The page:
A Pastor, His Dying Wife, and Their Church—A Group Text

"Would you know what I am doing? I see God; I see Him as He is; not as through a glass darkly, but face to face."

I belong to a What’sApp messaging group with scores (or more) of Brad and Megan’s family, friends, and fellow church members. Brad offers updates, which alternate between the grieving and the inspiring. His friends offer encouragements and prayers. On Wednesday morning—five days after normal ended—Brad shared the following (lightly edited, including removing children and church’s names).

 

My friend Brad is a pastor in England. His wife, Megan, is lying in a hospital bed, unconscious, a few days or even hours from death.

The story began last Friday, when she, almost nine months pregnant and healthy, got a small cut, leading to a Group A Strep infection. Her brain swelled, causing catastrophic damage. She declined precipitously on Saturday, and the doctors determined to immediately remove the child by C-section. Beautiful E. was born, the seventh child God gave to Brad and Megan in the last thirteen years. Praise God! Yet her decline continued. On Sunday, doctors declared Megan brain dead and placed her on life support. They give her a few days before her heart stops beating.

Oh, Lord—what?!

I belong to a What’sApp messaging group with scores (or more) of Brad and Megan’s family, friends, and fellow church members. Brad offers updates, which alternate between the grieving and the inspiring. His friends offer encouragements and prayers.

On Wednesday morning—five days after normal ended—Brad shared the following (lightly edited, including removing children and church’s names):

Another morning, another 4 or so hours of sleep. Another morning waking up crying. Another morning of [son] grabbing my hand. This is so hard. I’ve tried to say this to you over the last few days. I profoundly love Megan. We had 14 years of marriage, and we crammed a lot into those 14 years. Our lives are so interwoven. I can’t even begin to separate how intertwined our lives have been. What’s Megan’s is mine. What’s mine is Megan’s. Every aspect of our lives and ministry. How do I deal with that? Not a question to be answered today.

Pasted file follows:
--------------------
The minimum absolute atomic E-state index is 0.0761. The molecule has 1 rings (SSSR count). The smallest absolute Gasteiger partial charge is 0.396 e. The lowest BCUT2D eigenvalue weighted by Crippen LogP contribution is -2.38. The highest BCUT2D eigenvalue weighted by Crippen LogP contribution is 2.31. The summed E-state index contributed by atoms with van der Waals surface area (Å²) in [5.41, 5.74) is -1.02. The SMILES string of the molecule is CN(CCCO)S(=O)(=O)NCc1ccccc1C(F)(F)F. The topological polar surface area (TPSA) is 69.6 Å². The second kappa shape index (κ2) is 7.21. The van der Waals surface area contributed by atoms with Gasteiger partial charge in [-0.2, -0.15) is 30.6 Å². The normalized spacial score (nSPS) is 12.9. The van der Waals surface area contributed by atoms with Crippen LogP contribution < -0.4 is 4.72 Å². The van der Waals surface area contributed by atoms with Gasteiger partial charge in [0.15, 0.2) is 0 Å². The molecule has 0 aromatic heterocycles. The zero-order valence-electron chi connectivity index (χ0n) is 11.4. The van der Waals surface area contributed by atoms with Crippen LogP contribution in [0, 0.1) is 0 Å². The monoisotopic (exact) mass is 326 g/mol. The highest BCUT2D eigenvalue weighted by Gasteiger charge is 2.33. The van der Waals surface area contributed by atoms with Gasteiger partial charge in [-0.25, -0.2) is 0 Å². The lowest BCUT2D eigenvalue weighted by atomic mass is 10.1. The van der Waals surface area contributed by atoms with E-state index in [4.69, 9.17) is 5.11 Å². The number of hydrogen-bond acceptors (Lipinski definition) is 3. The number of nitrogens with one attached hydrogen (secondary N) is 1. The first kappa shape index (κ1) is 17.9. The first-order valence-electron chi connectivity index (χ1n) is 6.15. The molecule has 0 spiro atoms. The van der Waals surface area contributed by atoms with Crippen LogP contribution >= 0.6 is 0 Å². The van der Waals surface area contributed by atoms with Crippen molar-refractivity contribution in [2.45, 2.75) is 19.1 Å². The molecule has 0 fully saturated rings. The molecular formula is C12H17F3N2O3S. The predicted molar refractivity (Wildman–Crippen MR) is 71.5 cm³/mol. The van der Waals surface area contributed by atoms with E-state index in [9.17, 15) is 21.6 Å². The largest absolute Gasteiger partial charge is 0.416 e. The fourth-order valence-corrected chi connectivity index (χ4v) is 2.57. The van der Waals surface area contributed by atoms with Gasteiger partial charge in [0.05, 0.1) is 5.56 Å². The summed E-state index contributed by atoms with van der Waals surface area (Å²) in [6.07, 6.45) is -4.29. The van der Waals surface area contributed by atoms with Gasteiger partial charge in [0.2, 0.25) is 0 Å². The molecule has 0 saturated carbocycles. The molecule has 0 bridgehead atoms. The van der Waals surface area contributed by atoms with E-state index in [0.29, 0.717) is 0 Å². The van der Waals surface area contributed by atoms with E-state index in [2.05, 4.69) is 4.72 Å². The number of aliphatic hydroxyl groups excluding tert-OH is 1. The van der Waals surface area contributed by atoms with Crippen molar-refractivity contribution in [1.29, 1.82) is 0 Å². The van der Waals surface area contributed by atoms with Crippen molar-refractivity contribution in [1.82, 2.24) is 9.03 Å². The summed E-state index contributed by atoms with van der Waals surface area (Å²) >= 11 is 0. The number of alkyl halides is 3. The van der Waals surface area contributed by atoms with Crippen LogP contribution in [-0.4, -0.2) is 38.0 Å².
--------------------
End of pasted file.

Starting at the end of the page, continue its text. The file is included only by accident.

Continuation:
Then these encouraging words about their marriage: “There’s no unresolved conflict between us. None. I sinned against Megan, she sinned against me. But, by God’s grace, we asked for and forgave each other. Truly. What a gift from God.”

And these comments about her:

Megan has, under God, had a profound impact on the lives of people. Many of you have said this over this group. I appreciate that right now more than ever. She unwaveringly loves Jesus Christ, his Word, and other people. The children and I all know this. How many of us have profited either from food Megan has prepared in love or a conversation she had with us about God’s Word? Who of us hasn’t watched her life and seen a reflection of Christ (imperfect, yes; but clear nonetheless)? You saw it out there, the children and I saw it at home.

On Thursday morning, Brad put on his preacher hat and talked about the church, which is what prompted my desire to share it on the 9Marks platform. Naturally, I asked Brad for permission to share them with you. He’s always been an open-book kind of guy, happy to live in this fallen world by God’s grace in view of others. He writes,

Megan, the only love of my life, is fading. We pray for a miracle, yes. And I have not given up. But God hasn’t done it yet. To prolong this by keeping her on life support (waiting for that miracle) or to pretend Megan’s getting better when she’s not; this may be selfish. I don’t want to keep Megan from Jesus.

I feel more numb surrounding all of this today. The situation has grown graver. Hear me clearly though: I am/we are struck down, but we are not destroyed. Christ lives, and this changes everything.

I went to bed telling myself I wasn’t going to write one of these again. I know my own sinful heart. I’ve asked my brothers in Christ to help me in this. Can I be honest? I’m doing this for myself as much as anybody else. I’ve always been this way. I figure out what I’m thinking by talking to others.

God has made all his people, in part, to be a “group project.” God made his people for the local church, hasn’t he? I need my family (especially my children) and Megan’s family now, of course, but please understand me: I need the folks from [name of church] just as much, if not more. I think the Bible bears this reality out.

Read More